Speaking during L’Oréal’s third-quarter sales conference, CEO Nicolas Hieronimus expressed that he was optimistic about beauty’s future in China because of key factors such as the rapid growth of the middle classes.
“The projections in terms of middle classes and upper-middle classes are quite spectacular… Today there are around 860 million middle-class people. There's going to be another 300 million more by 2030 – that's a third more and that's spectacular.”
He referenced Beijing’s ‘common prosperity’ drive and its aim to narrow the widening wealth gap as a positive for the beauty industry.
“There's no reason to be worried about the measures of China… I think the desire of the Chinese authorities to share the wealth to increase the size of middle classes is something that we should benefit from.”
In the third quarter this year, China experienced a turbulent summer that saw a resurgence of COVID-19 cases that led to a lockdown in over 40 cities, store closures, and travel restrictions.
The latter affected travel in Hainan Island and consequently the travel retail channel.
“[Hainan] had a bad Q3 in terms of traffic. Traffic was down, hotel occupancy rates were down. It was not a great summer for Hainan. Then we had Golden Week… the number of shoppers more than doubled. So it seems that the appetite for both travel and shopping beauty remains intact for this part of travel retail in Asia,” said Hieronimus.
However, the slowdown did not stop the beauty giant from achieving double-digit growth in China, with third-quarter sales up 42.8% compared to 2019.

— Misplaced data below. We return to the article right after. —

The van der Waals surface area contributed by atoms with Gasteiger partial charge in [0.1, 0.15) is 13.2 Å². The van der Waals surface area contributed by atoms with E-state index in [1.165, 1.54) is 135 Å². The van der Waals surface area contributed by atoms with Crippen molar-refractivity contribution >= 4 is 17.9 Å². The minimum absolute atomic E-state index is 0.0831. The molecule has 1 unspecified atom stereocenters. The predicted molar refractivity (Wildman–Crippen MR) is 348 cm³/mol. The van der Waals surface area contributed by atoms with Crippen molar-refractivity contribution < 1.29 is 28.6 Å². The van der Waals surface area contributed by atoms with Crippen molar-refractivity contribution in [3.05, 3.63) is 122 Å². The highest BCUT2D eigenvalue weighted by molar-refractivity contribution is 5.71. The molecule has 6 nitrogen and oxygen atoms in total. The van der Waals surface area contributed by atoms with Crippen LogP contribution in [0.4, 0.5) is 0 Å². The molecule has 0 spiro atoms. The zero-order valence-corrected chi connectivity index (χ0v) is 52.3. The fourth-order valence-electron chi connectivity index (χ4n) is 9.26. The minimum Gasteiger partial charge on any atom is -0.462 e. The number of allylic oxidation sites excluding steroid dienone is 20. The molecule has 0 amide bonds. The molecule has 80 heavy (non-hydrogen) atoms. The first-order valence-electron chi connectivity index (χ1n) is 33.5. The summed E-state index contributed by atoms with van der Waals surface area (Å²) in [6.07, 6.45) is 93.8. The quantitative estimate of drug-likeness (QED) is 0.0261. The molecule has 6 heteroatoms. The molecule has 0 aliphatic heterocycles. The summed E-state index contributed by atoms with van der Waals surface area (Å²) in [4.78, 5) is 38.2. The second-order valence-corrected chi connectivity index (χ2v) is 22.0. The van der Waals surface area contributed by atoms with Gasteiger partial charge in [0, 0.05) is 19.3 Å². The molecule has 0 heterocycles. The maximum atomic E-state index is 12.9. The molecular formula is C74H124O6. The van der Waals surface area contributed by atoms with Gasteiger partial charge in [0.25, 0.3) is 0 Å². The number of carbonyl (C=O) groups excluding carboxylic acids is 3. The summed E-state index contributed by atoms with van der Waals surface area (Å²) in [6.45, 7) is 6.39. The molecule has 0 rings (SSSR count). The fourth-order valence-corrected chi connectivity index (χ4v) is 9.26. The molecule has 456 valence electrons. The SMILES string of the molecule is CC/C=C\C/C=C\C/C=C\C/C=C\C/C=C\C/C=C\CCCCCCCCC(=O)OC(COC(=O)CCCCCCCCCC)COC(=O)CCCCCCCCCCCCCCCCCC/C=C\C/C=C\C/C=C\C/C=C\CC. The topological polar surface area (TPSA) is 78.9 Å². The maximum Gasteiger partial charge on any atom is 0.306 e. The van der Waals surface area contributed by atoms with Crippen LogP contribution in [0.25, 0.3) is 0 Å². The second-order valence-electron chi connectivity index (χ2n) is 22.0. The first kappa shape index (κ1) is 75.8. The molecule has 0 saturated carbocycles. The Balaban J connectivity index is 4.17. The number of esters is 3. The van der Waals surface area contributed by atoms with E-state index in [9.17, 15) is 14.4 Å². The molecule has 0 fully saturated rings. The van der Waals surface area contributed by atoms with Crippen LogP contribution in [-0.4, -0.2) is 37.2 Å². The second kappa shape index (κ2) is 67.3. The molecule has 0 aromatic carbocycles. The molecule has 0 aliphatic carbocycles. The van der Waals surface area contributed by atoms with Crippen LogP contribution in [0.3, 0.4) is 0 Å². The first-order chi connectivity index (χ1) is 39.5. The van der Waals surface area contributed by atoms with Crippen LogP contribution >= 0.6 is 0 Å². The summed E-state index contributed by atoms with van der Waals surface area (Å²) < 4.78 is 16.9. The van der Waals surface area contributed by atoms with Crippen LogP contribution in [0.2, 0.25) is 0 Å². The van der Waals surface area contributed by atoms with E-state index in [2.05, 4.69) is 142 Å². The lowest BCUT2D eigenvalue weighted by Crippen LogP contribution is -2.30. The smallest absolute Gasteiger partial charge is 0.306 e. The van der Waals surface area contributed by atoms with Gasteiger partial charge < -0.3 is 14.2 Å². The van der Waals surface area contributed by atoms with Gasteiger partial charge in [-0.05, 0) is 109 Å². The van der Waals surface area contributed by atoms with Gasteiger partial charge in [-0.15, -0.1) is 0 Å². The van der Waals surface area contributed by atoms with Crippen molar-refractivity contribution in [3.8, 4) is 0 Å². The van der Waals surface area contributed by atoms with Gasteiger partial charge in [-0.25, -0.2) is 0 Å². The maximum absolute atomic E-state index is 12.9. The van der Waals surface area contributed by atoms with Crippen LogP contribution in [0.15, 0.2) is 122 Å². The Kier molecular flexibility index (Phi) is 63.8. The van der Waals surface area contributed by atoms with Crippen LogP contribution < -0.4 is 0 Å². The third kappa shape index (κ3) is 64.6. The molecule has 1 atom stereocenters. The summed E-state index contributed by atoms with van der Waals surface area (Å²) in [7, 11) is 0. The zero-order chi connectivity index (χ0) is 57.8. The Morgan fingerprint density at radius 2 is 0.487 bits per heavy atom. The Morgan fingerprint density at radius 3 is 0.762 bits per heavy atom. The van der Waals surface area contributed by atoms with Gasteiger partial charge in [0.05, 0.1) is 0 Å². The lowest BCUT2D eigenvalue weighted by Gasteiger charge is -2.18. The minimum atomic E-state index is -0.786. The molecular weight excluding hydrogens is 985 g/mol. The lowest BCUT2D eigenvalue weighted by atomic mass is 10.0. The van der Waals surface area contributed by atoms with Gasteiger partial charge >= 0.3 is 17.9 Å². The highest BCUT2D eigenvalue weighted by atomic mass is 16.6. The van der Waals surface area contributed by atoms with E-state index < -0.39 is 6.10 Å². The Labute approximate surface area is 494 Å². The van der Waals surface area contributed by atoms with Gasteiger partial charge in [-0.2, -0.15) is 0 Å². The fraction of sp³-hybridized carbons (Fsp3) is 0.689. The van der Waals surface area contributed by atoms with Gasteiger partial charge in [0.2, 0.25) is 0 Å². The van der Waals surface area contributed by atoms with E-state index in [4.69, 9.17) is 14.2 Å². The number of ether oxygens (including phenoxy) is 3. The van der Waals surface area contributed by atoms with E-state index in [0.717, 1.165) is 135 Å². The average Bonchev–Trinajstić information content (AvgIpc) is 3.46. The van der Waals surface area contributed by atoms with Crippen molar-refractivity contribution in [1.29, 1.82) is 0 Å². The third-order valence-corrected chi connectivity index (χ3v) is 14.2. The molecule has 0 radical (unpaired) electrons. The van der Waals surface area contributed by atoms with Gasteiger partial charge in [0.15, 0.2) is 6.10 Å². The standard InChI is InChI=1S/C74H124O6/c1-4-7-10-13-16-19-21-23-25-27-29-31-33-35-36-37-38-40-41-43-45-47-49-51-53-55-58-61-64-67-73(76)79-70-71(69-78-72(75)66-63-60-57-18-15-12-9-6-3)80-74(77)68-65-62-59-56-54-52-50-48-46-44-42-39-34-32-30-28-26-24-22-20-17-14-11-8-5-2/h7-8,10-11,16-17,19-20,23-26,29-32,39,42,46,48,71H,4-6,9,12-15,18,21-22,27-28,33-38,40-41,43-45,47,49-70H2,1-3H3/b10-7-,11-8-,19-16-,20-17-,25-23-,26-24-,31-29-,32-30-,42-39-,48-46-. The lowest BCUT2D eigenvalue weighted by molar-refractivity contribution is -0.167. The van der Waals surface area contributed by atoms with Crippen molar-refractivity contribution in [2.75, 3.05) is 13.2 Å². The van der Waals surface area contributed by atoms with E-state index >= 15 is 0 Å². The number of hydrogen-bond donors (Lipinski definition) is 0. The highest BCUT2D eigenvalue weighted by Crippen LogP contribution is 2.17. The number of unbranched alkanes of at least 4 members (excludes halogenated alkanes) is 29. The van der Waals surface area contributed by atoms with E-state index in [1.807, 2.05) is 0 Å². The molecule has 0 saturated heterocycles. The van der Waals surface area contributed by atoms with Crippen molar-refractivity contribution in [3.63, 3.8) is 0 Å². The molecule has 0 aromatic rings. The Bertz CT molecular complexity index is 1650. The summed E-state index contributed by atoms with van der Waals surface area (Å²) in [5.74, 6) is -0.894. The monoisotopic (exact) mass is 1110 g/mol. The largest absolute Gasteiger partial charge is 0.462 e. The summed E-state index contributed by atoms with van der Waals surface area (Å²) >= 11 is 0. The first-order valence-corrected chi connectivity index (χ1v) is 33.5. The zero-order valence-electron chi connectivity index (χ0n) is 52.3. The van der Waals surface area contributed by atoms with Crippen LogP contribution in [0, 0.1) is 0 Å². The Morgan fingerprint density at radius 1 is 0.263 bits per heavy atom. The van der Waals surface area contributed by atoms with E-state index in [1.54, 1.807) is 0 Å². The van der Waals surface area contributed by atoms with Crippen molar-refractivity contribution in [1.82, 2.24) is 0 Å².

The firm saw growth in all categories, especially hair care and skin care. Selective make-up categories were also observed to be recovering well.
Skin care remains to be the biggest category for L’Oréal in China, especially in the luxury category, where brands like Lancôme and Helena Rubinstein have been performing well in China overall.
Sharing the wealth
L’Oréal is not the only cosmetics firm to have reported remarkable growth in China for the latest quarter.
Pola Orbis reported that total sales in China grew by 56%, with offline sales up 100% year on year despite the COVID-19 disruptions.
The company echoed Hieronimus’ views on wealth distribution policies in China while ensuring its shareholders that it was keeping a close eye on the market.
“We are not aware of any impact on cosmetics at present, such as the redistribution of wealth, but we will carefully monitor the impact on overall consumption. However, we do not have a negative view of the future potential of the Chinese market. It remains a promising market over the medium to long term.”
For Estee Lauder, net sales in China grew double-digits led by skin care and fragrance. Sales also increased by double digits in nearly every channel.
American beauty company Coty reported that despite the mixed backdrop, its sales in China grew close to 50%.